You have been very kind to me over the past three years, but every time you advanced me money, something happens so I go into more debt and I'm behind again. I have tried for years to contain my depression, my anxiety attacks, my post-traumatic stress disorder, my alcoholism and my food binging. All I can control is the food and the booze. That's it. Ten years ago when I got sober and started up my cleaning business I promised god I'd never go on welfare but why should I keep my promises? I'm going to apply for Section 8. I guess you could say I'm filing bankruptcy on my life. God wants everything to die. Myself included.

                Your friend,
                Bo

 

This is a reconstruction of a letter Bo Wilson left for me in June when I was away at Yaddo. When I returned my boyfriend and his teenage son and my husband and his girlfriend's taffy-coloured dog were all living at the place downtown I bought this spring in Westlake.

My clothes and papers had all been boxed and put away and there were Marine recruitment posters hanging in the bedroom. My boyfriend and his son had hunkered down there with a year's supply of Ramen noodles, paper towels and toilet paper, Pepsi. Bo hadn't come to clean for a whole month and everything was dirty. The house was my great hope: a large three-levelled stucco thing, ambling down a slope, with a courtyard and a guest house, built for a female client at the height of the Depression. I bought it at a bankruptcy sale two days before my birthday thinking it would change my life. Now the place is rented out and none of us are living there.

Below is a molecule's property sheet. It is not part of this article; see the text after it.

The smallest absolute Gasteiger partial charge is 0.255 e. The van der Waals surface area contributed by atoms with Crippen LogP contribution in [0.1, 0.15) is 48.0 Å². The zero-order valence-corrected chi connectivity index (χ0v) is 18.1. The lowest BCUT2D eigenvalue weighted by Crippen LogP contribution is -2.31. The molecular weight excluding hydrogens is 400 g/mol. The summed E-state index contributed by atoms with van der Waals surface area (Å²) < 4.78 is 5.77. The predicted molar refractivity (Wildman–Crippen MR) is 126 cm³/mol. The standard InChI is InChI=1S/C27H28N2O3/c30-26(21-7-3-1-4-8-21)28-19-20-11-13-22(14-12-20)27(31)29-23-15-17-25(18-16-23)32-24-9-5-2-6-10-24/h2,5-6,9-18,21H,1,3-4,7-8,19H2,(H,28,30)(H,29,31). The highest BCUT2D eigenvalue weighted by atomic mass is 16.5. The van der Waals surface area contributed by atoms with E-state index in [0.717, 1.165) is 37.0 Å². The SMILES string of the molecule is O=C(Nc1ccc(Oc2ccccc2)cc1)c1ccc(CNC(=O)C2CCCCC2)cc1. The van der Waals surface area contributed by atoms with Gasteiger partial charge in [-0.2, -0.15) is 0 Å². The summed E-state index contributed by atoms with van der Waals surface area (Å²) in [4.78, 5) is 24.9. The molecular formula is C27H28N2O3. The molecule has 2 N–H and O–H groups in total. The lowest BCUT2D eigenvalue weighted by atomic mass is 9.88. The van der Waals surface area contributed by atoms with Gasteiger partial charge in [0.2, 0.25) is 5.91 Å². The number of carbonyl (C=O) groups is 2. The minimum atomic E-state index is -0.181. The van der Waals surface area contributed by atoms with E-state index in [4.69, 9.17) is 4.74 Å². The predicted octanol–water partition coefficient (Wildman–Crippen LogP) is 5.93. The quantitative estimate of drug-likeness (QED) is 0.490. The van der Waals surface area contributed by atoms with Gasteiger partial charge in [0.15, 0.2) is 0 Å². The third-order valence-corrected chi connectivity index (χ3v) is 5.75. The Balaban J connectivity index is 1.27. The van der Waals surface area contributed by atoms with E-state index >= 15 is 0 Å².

I picked up the letter in the living room while my husband, boyfriend and his son, and the son's best friend from Christian Camp sat talking to each other, nervously. My husband and his girlfriend's dog were living in the little house. My boyfriend and his son were living in the big one. I didn't know where they all expected me to sleep. I remember holding out the letter at arm's length, hoping that the two 14 year old boys did not find anything unusual about this situation. I was thinking: I don't even have a place to stand! I was a stationary object teetering without a station. Meanwhile I felt Bo's letter pulsing in my hand as if it was an amputated finger. And so I put the letter down or threw it out because it was just too painful to absorb. Bo's letter hit me with centrifugal force, and like I say, I probably lost it.